From Todd Larason:
a "/update?session-id=foo&revision-number=bar" request returns immediately if the server revision-number doesn't equal 'bar'. If it does equal 'bar', then there's no response until the server revision-number increases. This is a little fragile -- if you kill a connection, it's not going to work again for that session-id; you need to log out and log back in.
using 'delta' with /update is legal but seems useless; after the initial /update revision-number=1, iTunes uses both revision-number and delta, with both set to the same number.
With other requests, delta is more useful -- it lets you get updates rather than downloading the whole database again.
You pass revision-number=R1 and delta=R2, where R1 is what you believe the current database revision number to be, and R2 being the revision number you already have information for. If R1 is out of date, you'll get back a dmap.updateresponse instead, like you would if delta weren't there.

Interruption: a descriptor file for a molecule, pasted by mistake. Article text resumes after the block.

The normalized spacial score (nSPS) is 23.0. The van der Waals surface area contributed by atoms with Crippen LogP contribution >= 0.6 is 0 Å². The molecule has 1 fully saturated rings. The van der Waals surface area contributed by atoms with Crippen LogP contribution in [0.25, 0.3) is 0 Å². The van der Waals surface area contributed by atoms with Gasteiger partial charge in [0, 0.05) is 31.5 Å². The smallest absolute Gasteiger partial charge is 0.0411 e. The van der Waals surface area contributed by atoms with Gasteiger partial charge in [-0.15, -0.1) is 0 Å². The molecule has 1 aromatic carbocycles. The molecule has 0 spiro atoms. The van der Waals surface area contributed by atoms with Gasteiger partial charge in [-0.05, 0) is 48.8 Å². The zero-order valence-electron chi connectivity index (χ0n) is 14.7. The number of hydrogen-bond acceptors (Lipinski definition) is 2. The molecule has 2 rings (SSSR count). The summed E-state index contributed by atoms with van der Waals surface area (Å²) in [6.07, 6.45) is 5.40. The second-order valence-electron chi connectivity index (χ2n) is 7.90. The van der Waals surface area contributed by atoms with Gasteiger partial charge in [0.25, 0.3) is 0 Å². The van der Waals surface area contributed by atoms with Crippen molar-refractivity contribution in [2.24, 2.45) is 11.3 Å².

If R1 is valid, you'll get back partial results.
In general dmap.specifiedtotalcount is still the number of items in the set you've asked about; dmap.returncount is now the number of items being returned to you, which will likely be lower.
Item is included if they're changed in one of the obvious ways; a song being played counts as a change, but being added to a playlist doesn't. If items have been deleted, besides the 'dmap.listing' list with dmap.listingitem items, there's a dmap.deletedidlisting list with dmap.itemid members with, reaosnably enough, the IDs of the deleted items.
It seems that when you make a request with item 'delta=foo', you're saying you're no longer interested in deltas against earlier revisions. You can still ask for them, and you won't get an error, but the results don't always seem to be accurate.